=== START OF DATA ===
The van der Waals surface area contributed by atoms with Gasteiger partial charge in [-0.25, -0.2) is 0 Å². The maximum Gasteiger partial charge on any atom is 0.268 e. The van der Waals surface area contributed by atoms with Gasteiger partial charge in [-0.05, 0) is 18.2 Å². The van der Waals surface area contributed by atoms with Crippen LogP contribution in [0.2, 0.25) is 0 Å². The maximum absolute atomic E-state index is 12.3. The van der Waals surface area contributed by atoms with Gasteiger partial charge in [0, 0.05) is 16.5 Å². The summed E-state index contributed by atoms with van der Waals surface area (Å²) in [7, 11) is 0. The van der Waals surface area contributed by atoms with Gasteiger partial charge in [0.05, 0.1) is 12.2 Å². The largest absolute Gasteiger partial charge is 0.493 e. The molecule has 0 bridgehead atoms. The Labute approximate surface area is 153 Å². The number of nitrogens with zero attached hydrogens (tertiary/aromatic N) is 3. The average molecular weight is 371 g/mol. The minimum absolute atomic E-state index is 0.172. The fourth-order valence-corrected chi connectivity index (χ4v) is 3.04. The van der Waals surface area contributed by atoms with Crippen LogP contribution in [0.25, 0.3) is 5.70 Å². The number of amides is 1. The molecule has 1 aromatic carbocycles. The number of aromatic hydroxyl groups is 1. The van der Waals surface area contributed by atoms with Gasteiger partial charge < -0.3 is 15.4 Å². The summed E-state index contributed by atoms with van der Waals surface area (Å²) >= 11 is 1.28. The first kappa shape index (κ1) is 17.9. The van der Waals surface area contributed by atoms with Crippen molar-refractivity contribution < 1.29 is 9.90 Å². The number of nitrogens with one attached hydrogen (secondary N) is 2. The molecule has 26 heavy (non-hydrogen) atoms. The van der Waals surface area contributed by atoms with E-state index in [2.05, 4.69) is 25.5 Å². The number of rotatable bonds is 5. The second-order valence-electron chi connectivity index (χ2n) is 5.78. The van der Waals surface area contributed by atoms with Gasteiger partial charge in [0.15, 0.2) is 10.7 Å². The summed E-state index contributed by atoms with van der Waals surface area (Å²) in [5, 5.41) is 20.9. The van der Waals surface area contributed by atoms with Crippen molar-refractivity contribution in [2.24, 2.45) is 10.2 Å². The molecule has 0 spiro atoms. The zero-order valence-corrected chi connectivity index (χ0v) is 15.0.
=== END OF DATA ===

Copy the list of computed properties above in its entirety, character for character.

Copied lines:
The van der Waals surface area contributed by atoms with Gasteiger partial charge in [-0.25, -0.2) is 0 Å². The maximum Gasteiger partial charge on any atom is 0.268 e. The van der Waals surface area contributed by atoms with Gasteiger partial charge in [-0.05, 0) is 18.2 Å². The van der Waals surface area contributed by atoms with Crippen LogP contribution in [0.2, 0.25) is 0 Å². The maximum absolute atomic E-state index is 12.3. The van der Waals surface area contributed by atoms with Gasteiger partial charge in [0, 0.05) is 16.5 Å². The summed E-state index contributed by atoms with van der Waals surface area (Å²) in [7, 11) is 0. The van der Waals surface area contributed by atoms with Gasteiger partial charge in [0.05, 0.1) is 12.2 Å². The largest absolute Gasteiger partial charge is 0.493 e. The molecule has 0 bridgehead atoms. The Labute approximate surface area is 153 Å². The number of nitrogens with zero attached hydrogens (tertiary/aromatic N) is 3. The average molecular weight is 371 g/mol. The minimum absolute atomic E-state index is 0.172. The fourth-order valence-corrected chi connectivity index (χ4v) is 3.04. The van der Waals surface area contributed by atoms with Crippen LogP contribution in [0.25, 0.3) is 5.70 Å². The number of amides is 1. The molecule has 1 aromatic carbocycles. The number of aromatic hydroxyl groups is 1. The van der Waals surface area contributed by atoms with Gasteiger partial charge < -0.3 is 15.4 Å². The summed E-state index contributed by atoms with van der Waals surface area (Å²) >= 11 is 1.28. The first kappa shape index (κ1) is 17.9. The van der Waals surface area contributed by atoms with Crippen molar-refractivity contribution < 1.29 is 9.90 Å². The number of nitrogens with one attached hydrogen (secondary N) is 2. The molecule has 26 heavy (non-hydrogen) atoms. The van der Waals surface area contributed by atoms with E-state index in [2.05, 4.69) is 25.5 Å². The number of rotatable bonds is 5. The second-order valence-electron chi connectivity index (χ2n) is 5.78. The van der Waals surface area contributed by atoms with Gasteiger partial charge in [0.15, 0.2) is 10.7 Å². The summed E-state index contributed by atoms with van der Waals surface area (Å²) in [5, 5.41) is 20.9. The van der Waals surface area contributed by atoms with Crippen molar-refractivity contribution in [2.24, 2.45) is 10.2 Å². The molecule has 0 spiro atoms. The zero-order valence-corrected chi connectivity index (χ0v) is 15.0.